6 February 2024

Monaro Highway roadworks force memorial to move

| James Coleman
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floral tribute at crash site

The memorial to 14-year-old Susi Kopysiewicz and her best friend, 15-year-old Claire Sankey, began within days of the fatal crash. Photo: Michelle Kroll.

The ACT Government has confirmed a roadside memorial by the Monaro Highway will have to be removed to make way for roadworks.

Over the past few weeks, almost all of the trees between the north and southbound lanes of the Monaro Highway near the Lanyon Drive turnoff have been removed to make way for a sprawling new overpass. Except for two.

The two eucalyptus trees are decorated with tinsel, flowers, photos and lights in memory of 14-year-old Susi Kopysiewicz and her best friend, 15-year-old Claire Sankey, who were left to die at the scene in 2022.

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The girls were passengers in the rear seats of a maroon Toyota Camry driven by a 16-year-old boy – intoxicated and on his L plates – in the early hours of 9 October. He was trying to impress the girls by speeding when he lost control and slammed the car backwards into two trees at around 180 km/h. He and his friend in the front passenger seat fled the scene in an Uber. Police found the girls dead later that morning.

The boy was sentenced to 24 months in jail and a 22-month good behaviour order to be served upon his release, but the heartbreaking loss of the two girls prompted the memorial.

It’s far from the only roadside memorial in Canberra, to the point Roads ACT even published a policy document in 2019 specifically for Roadside and Urban Open Space memorials.

This “recognises the importance for family and friends to mark the location of a fatal incident with a roadside memorial as part of the grieving process”.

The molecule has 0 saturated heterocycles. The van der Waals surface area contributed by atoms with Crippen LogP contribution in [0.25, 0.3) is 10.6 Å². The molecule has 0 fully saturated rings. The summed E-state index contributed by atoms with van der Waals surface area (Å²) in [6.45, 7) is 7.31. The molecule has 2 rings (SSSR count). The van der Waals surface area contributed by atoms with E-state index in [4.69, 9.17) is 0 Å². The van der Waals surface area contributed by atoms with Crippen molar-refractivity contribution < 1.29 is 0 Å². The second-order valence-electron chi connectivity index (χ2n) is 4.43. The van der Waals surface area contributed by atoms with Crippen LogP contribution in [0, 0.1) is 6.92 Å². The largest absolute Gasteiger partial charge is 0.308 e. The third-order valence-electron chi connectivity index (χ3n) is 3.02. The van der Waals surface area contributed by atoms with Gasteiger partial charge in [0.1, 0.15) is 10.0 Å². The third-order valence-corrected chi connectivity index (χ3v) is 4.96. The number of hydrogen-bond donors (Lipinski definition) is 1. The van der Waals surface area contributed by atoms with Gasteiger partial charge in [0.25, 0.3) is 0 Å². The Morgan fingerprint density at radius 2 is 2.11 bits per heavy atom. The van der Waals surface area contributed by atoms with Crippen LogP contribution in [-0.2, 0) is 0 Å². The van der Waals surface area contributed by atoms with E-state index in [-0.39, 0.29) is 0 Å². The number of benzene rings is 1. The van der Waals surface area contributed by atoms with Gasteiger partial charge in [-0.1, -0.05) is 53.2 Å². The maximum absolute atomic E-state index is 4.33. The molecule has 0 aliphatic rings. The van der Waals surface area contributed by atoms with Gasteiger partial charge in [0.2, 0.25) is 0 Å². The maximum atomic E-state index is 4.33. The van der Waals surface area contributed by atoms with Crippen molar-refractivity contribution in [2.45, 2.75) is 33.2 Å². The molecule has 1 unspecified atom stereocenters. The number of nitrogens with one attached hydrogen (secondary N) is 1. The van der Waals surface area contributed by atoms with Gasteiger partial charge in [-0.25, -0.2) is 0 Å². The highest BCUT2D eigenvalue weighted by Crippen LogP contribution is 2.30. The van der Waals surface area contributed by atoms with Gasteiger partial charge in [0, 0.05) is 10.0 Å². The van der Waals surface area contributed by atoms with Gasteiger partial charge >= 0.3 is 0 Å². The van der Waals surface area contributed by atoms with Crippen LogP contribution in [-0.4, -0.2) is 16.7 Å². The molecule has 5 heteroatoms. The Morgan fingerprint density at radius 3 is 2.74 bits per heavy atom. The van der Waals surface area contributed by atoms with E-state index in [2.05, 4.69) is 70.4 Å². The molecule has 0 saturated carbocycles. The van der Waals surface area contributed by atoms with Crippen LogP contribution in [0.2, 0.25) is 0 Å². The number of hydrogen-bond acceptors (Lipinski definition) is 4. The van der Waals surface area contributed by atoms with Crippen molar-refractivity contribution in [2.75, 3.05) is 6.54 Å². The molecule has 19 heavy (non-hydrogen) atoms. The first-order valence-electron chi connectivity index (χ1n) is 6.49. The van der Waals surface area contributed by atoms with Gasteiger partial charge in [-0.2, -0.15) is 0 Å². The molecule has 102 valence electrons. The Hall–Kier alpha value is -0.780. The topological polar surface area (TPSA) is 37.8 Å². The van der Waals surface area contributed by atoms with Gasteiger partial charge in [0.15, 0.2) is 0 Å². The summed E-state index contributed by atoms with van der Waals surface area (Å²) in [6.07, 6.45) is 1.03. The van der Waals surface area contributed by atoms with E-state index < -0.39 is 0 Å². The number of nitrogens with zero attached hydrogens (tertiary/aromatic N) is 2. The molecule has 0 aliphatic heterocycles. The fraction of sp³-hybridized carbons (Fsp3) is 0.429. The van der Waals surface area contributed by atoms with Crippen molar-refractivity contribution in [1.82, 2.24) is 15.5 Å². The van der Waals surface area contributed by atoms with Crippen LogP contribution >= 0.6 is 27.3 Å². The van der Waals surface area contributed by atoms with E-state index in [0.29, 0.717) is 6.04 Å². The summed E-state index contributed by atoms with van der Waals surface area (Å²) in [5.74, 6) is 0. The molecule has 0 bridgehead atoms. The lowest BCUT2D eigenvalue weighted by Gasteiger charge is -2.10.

Crews only remove a roadside memorial if it “poses a safety hazard, impacts maintenance activities, such as mowing, impedes roadwork activities or underground services, is not maintained and in disrepair, or causes community concern”.

“Roads ACT will endeavour to contact the relatives of the deceased person prior to the roadside memorial being removed unless it poses an urgent safety hazard to the public.”

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While it might appear the trees are set to remain despite the roadworks, a spokesperson for the ACT Government said the memorial on the Monaro Highway “will need to be relocated to allow the Lanyon Drive interchange works to proceed”.

“Roadside memorials are a sensitive subject for all involved,” the spokesperson said.

“The project team are currently engaging with a representative from the families of the two girls to identify an appropriate and safe location for the memorial.”

Monaro Highway upgrades map

The roadworks are expected to take three years to complete. Photo: Supplied.

The section of the Monaro Highway at Hume is consistently listed as one of the top three most dangerous roads in Canberra. Despite the installation of speed cameras and signage, it is notorious as a speeding hotspot. In 2020, it was named the ACT’s worst site for crashes.